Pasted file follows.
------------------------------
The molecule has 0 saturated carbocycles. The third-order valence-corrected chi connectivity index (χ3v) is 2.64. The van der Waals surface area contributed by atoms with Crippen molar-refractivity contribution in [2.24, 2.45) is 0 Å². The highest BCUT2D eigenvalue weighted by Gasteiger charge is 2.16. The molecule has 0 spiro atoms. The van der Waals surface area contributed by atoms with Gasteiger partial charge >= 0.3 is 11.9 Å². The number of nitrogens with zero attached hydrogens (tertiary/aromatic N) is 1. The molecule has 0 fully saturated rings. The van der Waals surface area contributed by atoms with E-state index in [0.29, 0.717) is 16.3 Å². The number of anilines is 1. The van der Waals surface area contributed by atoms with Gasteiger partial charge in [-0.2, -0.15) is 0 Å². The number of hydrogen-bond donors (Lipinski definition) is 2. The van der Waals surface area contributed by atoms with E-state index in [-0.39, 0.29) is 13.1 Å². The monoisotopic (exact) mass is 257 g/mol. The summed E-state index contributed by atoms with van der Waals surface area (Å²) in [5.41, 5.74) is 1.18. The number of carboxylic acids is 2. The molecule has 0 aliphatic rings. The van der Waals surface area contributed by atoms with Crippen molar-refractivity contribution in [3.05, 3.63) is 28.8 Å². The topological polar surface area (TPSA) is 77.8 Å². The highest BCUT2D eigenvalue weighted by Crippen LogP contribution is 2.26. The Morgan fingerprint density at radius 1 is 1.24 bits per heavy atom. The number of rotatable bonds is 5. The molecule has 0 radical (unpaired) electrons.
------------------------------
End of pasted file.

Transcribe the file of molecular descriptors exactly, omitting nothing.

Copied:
The molecule has 0 saturated carbocycles. The third-order valence-corrected chi connectivity index (χ3v) is 2.64. The van der Waals surface area contributed by atoms with Crippen molar-refractivity contribution in [2.24, 2.45) is 0 Å². The highest BCUT2D eigenvalue weighted by Gasteiger charge is 2.16. The molecule has 0 spiro atoms. The van der Waals surface area contributed by atoms with Gasteiger partial charge >= 0.3 is 11.9 Å². The number of nitrogens with zero attached hydrogens (tertiary/aromatic N) is 1. The molecule has 0 fully saturated rings. The van der Waals surface area contributed by atoms with E-state index in [0.29, 0.717) is 16.3 Å². The number of anilines is 1. The van der Waals surface area contributed by atoms with Gasteiger partial charge in [-0.2, -0.15) is 0 Å². The number of hydrogen-bond donors (Lipinski definition) is 2. The van der Waals surface area contributed by atoms with E-state index in [-0.39, 0.29) is 13.1 Å². The monoisotopic (exact) mass is 257 g/mol. The summed E-state index contributed by atoms with van der Waals surface area (Å²) in [5.41, 5.74) is 1.18. The number of carboxylic acids is 2. The molecule has 0 aliphatic rings. The van der Waals surface area contributed by atoms with Crippen molar-refractivity contribution in [3.05, 3.63) is 28.8 Å². The topological polar surface area (TPSA) is 77.8 Å². The highest BCUT2D eigenvalue weighted by Crippen LogP contribution is 2.26. The Morgan fingerprint density at radius 1 is 1.24 bits per heavy atom. The number of rotatable bonds is 5. The molecule has 0 radical (unpaired) electrons.